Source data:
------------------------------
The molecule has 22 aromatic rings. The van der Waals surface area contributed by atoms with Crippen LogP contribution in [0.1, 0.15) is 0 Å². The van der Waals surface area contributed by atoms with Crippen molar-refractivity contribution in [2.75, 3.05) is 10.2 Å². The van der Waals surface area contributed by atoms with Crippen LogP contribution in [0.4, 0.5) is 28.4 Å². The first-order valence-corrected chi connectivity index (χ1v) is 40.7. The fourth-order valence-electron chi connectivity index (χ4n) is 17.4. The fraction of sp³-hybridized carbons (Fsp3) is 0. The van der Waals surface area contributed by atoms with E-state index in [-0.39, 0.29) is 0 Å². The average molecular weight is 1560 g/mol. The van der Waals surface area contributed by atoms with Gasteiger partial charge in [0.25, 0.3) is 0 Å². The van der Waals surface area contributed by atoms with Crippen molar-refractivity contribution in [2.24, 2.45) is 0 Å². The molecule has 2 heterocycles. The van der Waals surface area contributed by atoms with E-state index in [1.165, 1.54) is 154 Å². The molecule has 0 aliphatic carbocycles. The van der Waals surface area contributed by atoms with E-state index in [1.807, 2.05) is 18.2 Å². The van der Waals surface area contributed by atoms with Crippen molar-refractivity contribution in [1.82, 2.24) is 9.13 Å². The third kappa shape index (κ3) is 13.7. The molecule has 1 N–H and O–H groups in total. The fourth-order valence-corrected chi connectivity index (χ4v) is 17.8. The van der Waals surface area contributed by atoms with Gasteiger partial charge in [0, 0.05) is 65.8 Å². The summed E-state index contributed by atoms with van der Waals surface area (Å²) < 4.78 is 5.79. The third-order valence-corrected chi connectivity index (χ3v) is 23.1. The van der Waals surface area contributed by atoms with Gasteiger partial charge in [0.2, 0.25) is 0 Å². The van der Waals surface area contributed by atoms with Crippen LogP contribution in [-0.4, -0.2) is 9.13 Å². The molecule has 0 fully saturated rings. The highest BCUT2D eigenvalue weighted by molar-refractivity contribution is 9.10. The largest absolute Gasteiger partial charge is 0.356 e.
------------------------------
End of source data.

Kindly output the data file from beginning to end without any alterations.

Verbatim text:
The molecule has 22 aromatic rings. The van der Waals surface area contributed by atoms with Crippen LogP contribution in [0.1, 0.15) is 0 Å². The van der Waals surface area contributed by atoms with Crippen molar-refractivity contribution in [2.75, 3.05) is 10.2 Å². The van der Waals surface area contributed by atoms with Crippen LogP contribution in [0.4, 0.5) is 28.4 Å². The first-order valence-corrected chi connectivity index (χ1v) is 40.7. The fourth-order valence-electron chi connectivity index (χ4n) is 17.4. The fraction of sp³-hybridized carbons (Fsp3) is 0. The van der Waals surface area contributed by atoms with E-state index in [-0.39, 0.29) is 0 Å². The average molecular weight is 1560 g/mol. The van der Waals surface area contributed by atoms with Gasteiger partial charge in [0.25, 0.3) is 0 Å². The van der Waals surface area contributed by atoms with Crippen molar-refractivity contribution in [2.24, 2.45) is 0 Å². The molecule has 2 heterocycles. The van der Waals surface area contributed by atoms with E-state index in [1.165, 1.54) is 154 Å². The molecule has 0 aliphatic carbocycles. The van der Waals surface area contributed by atoms with E-state index in [1.807, 2.05) is 18.2 Å². The van der Waals surface area contributed by atoms with Crippen molar-refractivity contribution in [1.82, 2.24) is 9.13 Å². The third kappa shape index (κ3) is 13.7. The molecule has 1 N–H and O–H groups in total. The fourth-order valence-corrected chi connectivity index (χ4v) is 17.8. The van der Waals surface area contributed by atoms with Gasteiger partial charge in [0, 0.05) is 65.8 Å². The summed E-state index contributed by atoms with van der Waals surface area (Å²) < 4.78 is 5.79. The third-order valence-corrected chi connectivity index (χ3v) is 23.1. The van der Waals surface area contributed by atoms with Gasteiger partial charge in [0.2, 0.25) is 0 Å². The van der Waals surface area contributed by atoms with Crippen LogP contribution in [-0.4, -0.2) is 9.13 Å². The molecule has 0 fully saturated rings. The highest BCUT2D eigenvalue weighted by molar-refractivity contribution is 9.10. The largest absolute Gasteiger partial charge is 0.356 e.